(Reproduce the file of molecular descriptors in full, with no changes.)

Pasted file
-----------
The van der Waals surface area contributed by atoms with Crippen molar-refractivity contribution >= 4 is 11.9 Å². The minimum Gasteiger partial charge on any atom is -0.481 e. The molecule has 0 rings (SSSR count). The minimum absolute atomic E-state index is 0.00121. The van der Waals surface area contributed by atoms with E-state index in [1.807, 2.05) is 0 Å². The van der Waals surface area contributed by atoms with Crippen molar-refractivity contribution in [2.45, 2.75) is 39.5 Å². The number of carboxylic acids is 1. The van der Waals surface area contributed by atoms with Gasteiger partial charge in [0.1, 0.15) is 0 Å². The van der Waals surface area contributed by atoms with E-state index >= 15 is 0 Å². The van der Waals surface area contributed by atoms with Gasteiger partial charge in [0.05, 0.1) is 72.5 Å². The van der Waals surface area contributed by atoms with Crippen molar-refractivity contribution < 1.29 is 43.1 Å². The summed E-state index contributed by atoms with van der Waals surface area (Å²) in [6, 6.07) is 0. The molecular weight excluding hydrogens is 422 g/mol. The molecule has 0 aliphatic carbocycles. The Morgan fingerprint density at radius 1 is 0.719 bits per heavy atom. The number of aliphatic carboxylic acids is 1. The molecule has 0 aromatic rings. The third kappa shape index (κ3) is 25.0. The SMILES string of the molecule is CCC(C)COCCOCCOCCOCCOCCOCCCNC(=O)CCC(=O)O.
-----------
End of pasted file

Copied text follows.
The van der Waals surface area contributed by atoms with Crippen molar-refractivity contribution >= 4 is 11.9 Å². The minimum Gasteiger partial charge on any atom is -0.481 e. The molecule has 0 rings (SSSR count). The minimum absolute atomic E-state index is 0.00121. The van der Waals surface area contributed by atoms with E-state index in [1.807, 2.05) is 0 Å². The van der Waals surface area contributed by atoms with Crippen molar-refractivity contribution in [2.45, 2.75) is 39.5 Å². The number of carboxylic acids is 1. The van der Waals surface area contributed by atoms with Gasteiger partial charge in [0.1, 0.15) is 0 Å². The van der Waals surface area contributed by atoms with E-state index >= 15 is 0 Å². The van der Waals surface area contributed by atoms with Gasteiger partial charge in [0.05, 0.1) is 72.5 Å². The van der Waals surface area contributed by atoms with Crippen molar-refractivity contribution < 1.29 is 43.1 Å². The summed E-state index contributed by atoms with van der Waals surface area (Å²) in [6, 6.07) is 0. The molecular weight excluding hydrogens is 422 g/mol. The molecule has 0 aliphatic carbocycles. The Morgan fingerprint density at radius 1 is 0.719 bits per heavy atom. The number of aliphatic carboxylic acids is 1. The molecule has 0 aromatic rings. The third kappa shape index (κ3) is 25.0. The SMILES string of the molecule is CCC(C)COCCOCCOCCOCCOCCOCCCNC(=O)CCC(=O)O.